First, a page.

In the novel Jane Ere, Charlotte Bronze describes and expresses the life of the protagonist, Jane, through the character’s own eyes. As Jane begins to explain her story to the reader, It Is shown fairly quickly that she leads, perhaps not a terrible, but an ill-fated life. Bronze uses this to her full advantage, swirling different styles into the tale through Cane’s sense of self or outlook on the world, her discovery of the truths of her relationships, and the bizarre events that take place over the course of the story.
These styles are romantic and gothic, and Bronze incorporates aspects from OTOH In her novel in a way that they smoothly advance the story. The style Bronze uses for Jeans personality Is romantic. Bronze gives Jane very romantic character traits. Jane may at first be considered a very common or ordinary person but she is in truth very original, “[when Rochester expresses his surprise that she is thus]” (). Even Mr.. Rochester, one of the few people she’s become close to, is surprised to discover how unique Cane’s mind is. It Is her mind, in fact, that he comes to love so much.
Another clear example of romanticism is how Jane freely expresses herself, “It was Bessie… UT I did not stir… I was not disposed to care much for the nursemaid’s transitory anger, and I was disposed to bask In her youthful lightness of heart. I just put my two arms around her and said, ‘Come, Bessie! Don’t scold! ‘ the action was… Frank and fearless” (36). Even as a young child Jane was rather bold, and this trait only grew more as she aged. She does not hesitate to express herself even with Mr.. Rochester, who was in a higher social class than herself.
Being individual, thoughtful and expressing things freely, which Jane is and does, are all elements of a mantic writing style, clearly showing that Bronze uses this style In her novel. The style Bronze uses for many of the settings In Cane’s life Is gothic. The events and settings that happen throughout Cane’s life tend to have a supernatural or dark feel to them. Shortly after Jane had agreed to marry Mr.. Rochester for the first time there was a great storm, “It [the chestnut-tree] writhed and groaned… [It] had been struck by lightning… And half of it split away/’ (275-76).
This is an example of gothic elements because what happens to the tree represents what Is going to happen In he near future, giving It a supernatural effect. The tree comes to represent Cane’s and Mr.. Rochester relationship: how they part ways, then come back together after a time. The school that Jane goes to as a child and young woman is described as a very gloomy place; the girls at Elwood were forced to go outside for an hour in the cramped garden, where it was so cold that they developed chilblains. After which, there was no solace because the students didn’t have enough food to revive, or fire to warm (59-60).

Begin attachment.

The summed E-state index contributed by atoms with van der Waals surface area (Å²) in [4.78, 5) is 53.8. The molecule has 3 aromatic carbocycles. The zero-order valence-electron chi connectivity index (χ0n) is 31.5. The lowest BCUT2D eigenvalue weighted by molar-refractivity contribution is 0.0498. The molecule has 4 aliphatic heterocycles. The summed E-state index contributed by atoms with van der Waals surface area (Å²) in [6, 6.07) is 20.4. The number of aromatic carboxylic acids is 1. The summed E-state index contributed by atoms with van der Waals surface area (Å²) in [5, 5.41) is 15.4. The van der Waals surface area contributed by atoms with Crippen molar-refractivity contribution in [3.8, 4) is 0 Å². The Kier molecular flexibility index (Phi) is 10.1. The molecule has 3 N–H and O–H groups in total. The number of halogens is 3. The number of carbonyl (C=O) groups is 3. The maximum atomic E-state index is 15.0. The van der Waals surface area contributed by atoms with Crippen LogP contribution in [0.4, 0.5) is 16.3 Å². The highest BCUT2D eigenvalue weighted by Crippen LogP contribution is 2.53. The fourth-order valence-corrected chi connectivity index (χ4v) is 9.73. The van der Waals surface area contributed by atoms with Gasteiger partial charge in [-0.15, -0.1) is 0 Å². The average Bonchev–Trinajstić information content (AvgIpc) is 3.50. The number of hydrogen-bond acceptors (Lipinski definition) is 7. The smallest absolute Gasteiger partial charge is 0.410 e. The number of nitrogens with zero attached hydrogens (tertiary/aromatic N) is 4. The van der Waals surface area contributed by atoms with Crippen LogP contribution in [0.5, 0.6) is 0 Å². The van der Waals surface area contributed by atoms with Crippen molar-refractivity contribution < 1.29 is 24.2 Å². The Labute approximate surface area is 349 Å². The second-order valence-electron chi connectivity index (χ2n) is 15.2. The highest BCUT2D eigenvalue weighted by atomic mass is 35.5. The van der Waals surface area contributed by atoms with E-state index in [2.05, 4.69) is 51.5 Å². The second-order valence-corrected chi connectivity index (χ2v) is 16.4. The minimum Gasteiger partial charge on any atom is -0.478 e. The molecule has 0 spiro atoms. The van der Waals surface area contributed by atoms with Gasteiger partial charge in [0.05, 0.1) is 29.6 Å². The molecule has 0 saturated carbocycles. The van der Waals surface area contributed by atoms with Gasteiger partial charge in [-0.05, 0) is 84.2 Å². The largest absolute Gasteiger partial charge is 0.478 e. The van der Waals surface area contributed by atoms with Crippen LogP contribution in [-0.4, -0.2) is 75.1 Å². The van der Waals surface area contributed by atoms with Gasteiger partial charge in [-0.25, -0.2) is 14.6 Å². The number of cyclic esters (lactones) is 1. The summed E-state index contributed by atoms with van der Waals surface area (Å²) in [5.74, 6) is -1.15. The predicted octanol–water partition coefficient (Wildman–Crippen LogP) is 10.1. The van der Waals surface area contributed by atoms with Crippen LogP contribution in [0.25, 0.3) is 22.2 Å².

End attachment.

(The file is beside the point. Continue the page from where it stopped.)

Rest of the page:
Nearly all the children were hungry and cold; It was not until the bring that It began to get warmer and soul the students were starved. Besides that, an even darker event happened at Elwood – many students, including her friend Helen, die of typhus. The presence of desolation, gloom, and mysterious events all point to Bronze having used gothic traits in her writing. Throughout the novel, Bronze combines both romantic and gothic writing styles. She does this very well, so that the reader doesn’t feel as if the story Is disjointed or awkward. After Jane and Mr..
Rochester’s wedding Is stopped, Mr.. Rochester shows Bertha, who is a schizophrenic. Knowing now that she cannot marry Edward, and she does not want to become his mistress, Jane decides to leave Threefold for good (316-320). The romantic trait of this situation was that Jane decided to leave, even though she really did not want to, because she had to do what was best for her. The gothic aspect was Mr.. Rochester’s wife; a mad-woman who was living in his attic and had tried to kill him multiple times. After about a year, Jane is once more drawn to Mr.. Rochester; Jane hears Mr..
Rochester’s voice call out to her right before she is about to agree to marrying SST. John and decides that night that she will leave SST. John and the others to pursue what she wants, and that is to find out what became of Edward (456-459). The gothic, clearly, is how Jane can hear Mr.. Rochester call out to her even though they are miles and miles apart. The romantic is that, once again, Jane decides on what she is going to do based on what best for her, as an individual. In both of these situations, the romantic and gothic aspects come together and add interest to Bronze’s novel.
In conclusion, Charlotte Bronze’s novel, Jane Ere combines romantic and gothic rating styles fluently in order to tell Cane’s story. The romantic elements were usually infused to Cane’s own character; the way she thought, her personality, and the way she lived her life. It was the settings and events that took place, however, that held the gothic elements; Elwood, the storm, Mr.. Rochester’s wife Bertha, and how she came back to Mr.. Rochester himself for Just a few examples. The way Bronze accomplished this feat is what drew in many people to reading, then consequently liking, her works and these affects continues to this day.
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